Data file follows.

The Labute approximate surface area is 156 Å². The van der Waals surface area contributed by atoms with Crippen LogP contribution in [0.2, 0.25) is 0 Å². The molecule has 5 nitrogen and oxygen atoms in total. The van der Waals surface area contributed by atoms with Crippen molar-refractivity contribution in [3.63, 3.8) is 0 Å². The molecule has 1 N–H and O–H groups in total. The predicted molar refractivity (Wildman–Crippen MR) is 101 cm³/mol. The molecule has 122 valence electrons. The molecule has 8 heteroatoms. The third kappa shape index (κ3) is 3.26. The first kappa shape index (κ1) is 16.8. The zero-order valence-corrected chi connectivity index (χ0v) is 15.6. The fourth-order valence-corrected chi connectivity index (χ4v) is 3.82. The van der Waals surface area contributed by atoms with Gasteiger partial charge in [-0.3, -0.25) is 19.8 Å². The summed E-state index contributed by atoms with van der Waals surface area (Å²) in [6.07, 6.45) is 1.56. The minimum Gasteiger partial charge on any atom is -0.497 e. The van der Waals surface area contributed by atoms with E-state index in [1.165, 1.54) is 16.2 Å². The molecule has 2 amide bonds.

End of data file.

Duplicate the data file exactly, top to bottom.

The Labute approximate surface area is 156 Å². The van der Waals surface area contributed by atoms with Crippen LogP contribution in [0.2, 0.25) is 0 Å². The molecule has 5 nitrogen and oxygen atoms in total. The van der Waals surface area contributed by atoms with Crippen molar-refractivity contribution in [3.63, 3.8) is 0 Å². The molecule has 1 N–H and O–H groups in total. The predicted molar refractivity (Wildman–Crippen MR) is 101 cm³/mol. The molecule has 122 valence electrons. The molecule has 8 heteroatoms. The third kappa shape index (κ3) is 3.26. The first kappa shape index (κ1) is 16.8. The zero-order valence-corrected chi connectivity index (χ0v) is 15.6. The fourth-order valence-corrected chi connectivity index (χ4v) is 3.82. The van der Waals surface area contributed by atoms with Gasteiger partial charge in [-0.3, -0.25) is 19.8 Å². The summed E-state index contributed by atoms with van der Waals surface area (Å²) in [6.07, 6.45) is 1.56. The minimum Gasteiger partial charge on any atom is -0.497 e. The van der Waals surface area contributed by atoms with E-state index in [1.165, 1.54) is 16.2 Å². The molecule has 2 amide bonds.